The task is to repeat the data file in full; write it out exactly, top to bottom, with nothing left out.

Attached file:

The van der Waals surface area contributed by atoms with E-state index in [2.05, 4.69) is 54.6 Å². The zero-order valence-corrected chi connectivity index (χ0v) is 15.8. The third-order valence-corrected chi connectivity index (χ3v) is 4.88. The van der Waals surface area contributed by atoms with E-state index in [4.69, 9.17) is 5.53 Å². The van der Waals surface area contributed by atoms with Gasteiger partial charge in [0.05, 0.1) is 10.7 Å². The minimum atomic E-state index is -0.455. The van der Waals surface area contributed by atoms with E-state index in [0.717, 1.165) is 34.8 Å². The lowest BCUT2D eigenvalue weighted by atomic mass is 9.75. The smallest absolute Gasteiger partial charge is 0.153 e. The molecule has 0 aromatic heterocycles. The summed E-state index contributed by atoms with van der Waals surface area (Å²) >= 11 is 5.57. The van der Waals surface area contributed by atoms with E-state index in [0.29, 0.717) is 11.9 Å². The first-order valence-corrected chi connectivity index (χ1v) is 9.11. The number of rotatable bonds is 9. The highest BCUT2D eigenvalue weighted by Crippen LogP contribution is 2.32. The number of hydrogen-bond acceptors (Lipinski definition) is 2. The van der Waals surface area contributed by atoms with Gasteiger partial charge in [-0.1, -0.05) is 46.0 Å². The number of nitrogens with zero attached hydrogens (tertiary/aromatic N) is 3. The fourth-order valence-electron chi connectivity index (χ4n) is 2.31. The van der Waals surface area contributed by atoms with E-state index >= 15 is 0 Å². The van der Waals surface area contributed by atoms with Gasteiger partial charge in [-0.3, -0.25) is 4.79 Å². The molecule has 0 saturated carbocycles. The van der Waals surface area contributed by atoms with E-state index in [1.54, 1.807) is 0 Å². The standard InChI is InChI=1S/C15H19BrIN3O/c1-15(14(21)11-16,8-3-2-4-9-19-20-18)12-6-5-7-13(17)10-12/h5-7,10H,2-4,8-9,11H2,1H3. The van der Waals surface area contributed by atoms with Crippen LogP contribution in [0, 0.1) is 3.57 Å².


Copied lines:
The van der Waals surface area contributed by atoms with E-state index in [2.05, 4.69) is 54.6 Å². The zero-order valence-corrected chi connectivity index (χ0v) is 15.8. The third-order valence-corrected chi connectivity index (χ3v) is 4.88. The van der Waals surface area contributed by atoms with E-state index in [4.69, 9.17) is 5.53 Å². The van der Waals surface area contributed by atoms with Gasteiger partial charge in [0.05, 0.1) is 10.7 Å². The minimum atomic E-state index is -0.455. The van der Waals surface area contributed by atoms with E-state index in [0.717, 1.165) is 34.8 Å². The lowest BCUT2D eigenvalue weighted by atomic mass is 9.75. The smallest absolute Gasteiger partial charge is 0.153 e. The molecule has 0 aromatic heterocycles. The summed E-state index contributed by atoms with van der Waals surface area (Å²) >= 11 is 5.57. The van der Waals surface area contributed by atoms with E-state index in [0.29, 0.717) is 11.9 Å². The first-order valence-corrected chi connectivity index (χ1v) is 9.11. The number of rotatable bonds is 9. The highest BCUT2D eigenvalue weighted by Crippen LogP contribution is 2.32. The number of hydrogen-bond acceptors (Lipinski definition) is 2. The van der Waals surface area contributed by atoms with Gasteiger partial charge in [-0.1, -0.05) is 46.0 Å². The number of nitrogens with zero attached hydrogens (tertiary/aromatic N) is 3. The fourth-order valence-electron chi connectivity index (χ4n) is 2.31. The van der Waals surface area contributed by atoms with E-state index >= 15 is 0 Å². The van der Waals surface area contributed by atoms with Gasteiger partial charge in [-0.3, -0.25) is 4.79 Å². The molecule has 0 saturated carbocycles. The van der Waals surface area contributed by atoms with E-state index in [1.54, 1.807) is 0 Å². The standard InChI is InChI=1S/C15H19BrIN3O/c1-15(14(21)11-16,8-3-2-4-9-19-20-18)12-6-5-7-13(17)10-12/h5-7,10H,2-4,8-9,11H2,1H3. The van der Waals surface area contributed by atoms with Crippen LogP contribution in [0, 0.1) is 3.57 Å².